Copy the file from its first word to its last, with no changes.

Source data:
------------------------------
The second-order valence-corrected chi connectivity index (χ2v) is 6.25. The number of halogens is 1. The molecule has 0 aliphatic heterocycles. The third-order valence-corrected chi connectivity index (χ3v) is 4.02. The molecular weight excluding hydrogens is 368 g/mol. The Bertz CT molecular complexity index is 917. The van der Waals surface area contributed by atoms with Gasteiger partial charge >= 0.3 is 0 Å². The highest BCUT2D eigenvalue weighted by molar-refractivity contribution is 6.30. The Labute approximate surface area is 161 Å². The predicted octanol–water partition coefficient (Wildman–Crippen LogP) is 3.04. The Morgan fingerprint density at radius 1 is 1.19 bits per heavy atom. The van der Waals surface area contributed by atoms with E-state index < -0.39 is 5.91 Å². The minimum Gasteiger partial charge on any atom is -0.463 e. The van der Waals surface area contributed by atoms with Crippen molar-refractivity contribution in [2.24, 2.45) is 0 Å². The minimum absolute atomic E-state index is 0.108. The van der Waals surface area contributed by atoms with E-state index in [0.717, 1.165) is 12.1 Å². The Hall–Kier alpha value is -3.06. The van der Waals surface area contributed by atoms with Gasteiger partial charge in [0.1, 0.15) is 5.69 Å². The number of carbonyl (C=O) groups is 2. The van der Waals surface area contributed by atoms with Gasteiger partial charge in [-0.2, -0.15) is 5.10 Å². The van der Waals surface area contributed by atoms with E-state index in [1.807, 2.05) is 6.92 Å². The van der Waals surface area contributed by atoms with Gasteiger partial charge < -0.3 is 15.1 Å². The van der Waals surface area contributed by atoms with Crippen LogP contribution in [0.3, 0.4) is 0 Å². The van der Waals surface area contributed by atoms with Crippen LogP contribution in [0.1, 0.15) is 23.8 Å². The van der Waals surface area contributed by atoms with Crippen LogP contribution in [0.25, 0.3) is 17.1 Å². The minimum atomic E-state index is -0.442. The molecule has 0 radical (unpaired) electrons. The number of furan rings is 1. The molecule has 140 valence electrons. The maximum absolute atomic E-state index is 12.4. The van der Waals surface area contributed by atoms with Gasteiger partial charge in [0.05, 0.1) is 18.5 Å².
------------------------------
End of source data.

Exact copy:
The second-order valence-corrected chi connectivity index (χ2v) is 6.25. The number of halogens is 1. The molecule has 0 aliphatic heterocycles. The third-order valence-corrected chi connectivity index (χ3v) is 4.02. The molecular weight excluding hydrogens is 368 g/mol. The Bertz CT molecular complexity index is 917. The van der Waals surface area contributed by atoms with Gasteiger partial charge >= 0.3 is 0 Å². The highest BCUT2D eigenvalue weighted by molar-refractivity contribution is 6.30. The Labute approximate surface area is 161 Å². The predicted octanol–water partition coefficient (Wildman–Crippen LogP) is 3.04. The Morgan fingerprint density at radius 1 is 1.19 bits per heavy atom. The van der Waals surface area contributed by atoms with E-state index < -0.39 is 5.91 Å². The minimum Gasteiger partial charge on any atom is -0.463 e. The van der Waals surface area contributed by atoms with Crippen molar-refractivity contribution in [2.24, 2.45) is 0 Å². The minimum absolute atomic E-state index is 0.108. The van der Waals surface area contributed by atoms with E-state index in [0.717, 1.165) is 12.1 Å². The Hall–Kier alpha value is -3.06. The van der Waals surface area contributed by atoms with Gasteiger partial charge in [0.1, 0.15) is 5.69 Å². The number of carbonyl (C=O) groups is 2. The van der Waals surface area contributed by atoms with Gasteiger partial charge in [-0.2, -0.15) is 5.10 Å². The van der Waals surface area contributed by atoms with E-state index in [1.807, 2.05) is 6.92 Å². The van der Waals surface area contributed by atoms with Gasteiger partial charge < -0.3 is 15.1 Å². The van der Waals surface area contributed by atoms with Crippen LogP contribution in [0.3, 0.4) is 0 Å². The van der Waals surface area contributed by atoms with Crippen LogP contribution in [0.1, 0.15) is 23.8 Å². The van der Waals surface area contributed by atoms with Crippen LogP contribution in [0.25, 0.3) is 17.1 Å². The minimum atomic E-state index is -0.442. The molecule has 0 radical (unpaired) electrons. The number of furan rings is 1. The molecule has 140 valence electrons. The maximum absolute atomic E-state index is 12.4. The van der Waals surface area contributed by atoms with Gasteiger partial charge in [0.05, 0.1) is 18.5 Å².